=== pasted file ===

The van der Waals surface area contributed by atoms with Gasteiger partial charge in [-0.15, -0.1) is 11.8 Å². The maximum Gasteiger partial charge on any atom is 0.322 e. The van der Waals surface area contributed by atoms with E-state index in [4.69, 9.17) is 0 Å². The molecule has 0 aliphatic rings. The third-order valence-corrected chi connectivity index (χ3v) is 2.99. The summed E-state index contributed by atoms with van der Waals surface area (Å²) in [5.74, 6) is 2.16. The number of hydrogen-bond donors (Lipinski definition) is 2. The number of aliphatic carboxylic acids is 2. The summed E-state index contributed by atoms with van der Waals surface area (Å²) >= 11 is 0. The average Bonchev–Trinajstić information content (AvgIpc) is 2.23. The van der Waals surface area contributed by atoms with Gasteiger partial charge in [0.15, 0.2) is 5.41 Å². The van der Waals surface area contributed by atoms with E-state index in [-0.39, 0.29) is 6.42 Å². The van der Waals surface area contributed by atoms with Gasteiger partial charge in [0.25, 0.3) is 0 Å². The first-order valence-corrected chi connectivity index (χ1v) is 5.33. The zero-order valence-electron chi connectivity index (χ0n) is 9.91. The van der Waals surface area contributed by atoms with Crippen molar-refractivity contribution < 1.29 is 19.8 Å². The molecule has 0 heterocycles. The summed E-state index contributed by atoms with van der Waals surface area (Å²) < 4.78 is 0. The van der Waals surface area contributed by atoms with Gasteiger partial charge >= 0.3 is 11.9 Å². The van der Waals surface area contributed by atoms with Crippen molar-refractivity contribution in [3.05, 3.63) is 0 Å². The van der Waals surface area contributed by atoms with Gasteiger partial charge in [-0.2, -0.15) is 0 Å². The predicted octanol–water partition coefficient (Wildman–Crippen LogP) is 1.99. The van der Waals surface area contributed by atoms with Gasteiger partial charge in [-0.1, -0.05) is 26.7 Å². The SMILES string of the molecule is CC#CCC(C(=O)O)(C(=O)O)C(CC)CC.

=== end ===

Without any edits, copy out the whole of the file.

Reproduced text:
The van der Waals surface area contributed by atoms with Gasteiger partial charge in [-0.15, -0.1) is 11.8 Å². The maximum Gasteiger partial charge on any atom is 0.322 e. The van der Waals surface area contributed by atoms with E-state index in [4.69, 9.17) is 0 Å². The molecule has 0 aliphatic rings. The third-order valence-corrected chi connectivity index (χ3v) is 2.99. The summed E-state index contributed by atoms with van der Waals surface area (Å²) in [5.74, 6) is 2.16. The number of hydrogen-bond donors (Lipinski definition) is 2. The number of aliphatic carboxylic acids is 2. The summed E-state index contributed by atoms with van der Waals surface area (Å²) >= 11 is 0. The average Bonchev–Trinajstić information content (AvgIpc) is 2.23. The van der Waals surface area contributed by atoms with Gasteiger partial charge in [0.15, 0.2) is 5.41 Å². The van der Waals surface area contributed by atoms with E-state index in [-0.39, 0.29) is 6.42 Å². The van der Waals surface area contributed by atoms with Gasteiger partial charge in [0.25, 0.3) is 0 Å². The first-order valence-corrected chi connectivity index (χ1v) is 5.33. The zero-order valence-electron chi connectivity index (χ0n) is 9.91. The van der Waals surface area contributed by atoms with Crippen molar-refractivity contribution < 1.29 is 19.8 Å². The molecule has 0 heterocycles. The summed E-state index contributed by atoms with van der Waals surface area (Å²) < 4.78 is 0. The van der Waals surface area contributed by atoms with Gasteiger partial charge >= 0.3 is 11.9 Å². The van der Waals surface area contributed by atoms with Crippen molar-refractivity contribution in [3.05, 3.63) is 0 Å². The van der Waals surface area contributed by atoms with Gasteiger partial charge in [-0.2, -0.15) is 0 Å². The predicted octanol–water partition coefficient (Wildman–Crippen LogP) is 1.99. The van der Waals surface area contributed by atoms with Gasteiger partial charge in [-0.1, -0.05) is 26.7 Å². The SMILES string of the molecule is CC#CCC(C(=O)O)(C(=O)O)C(CC)CC.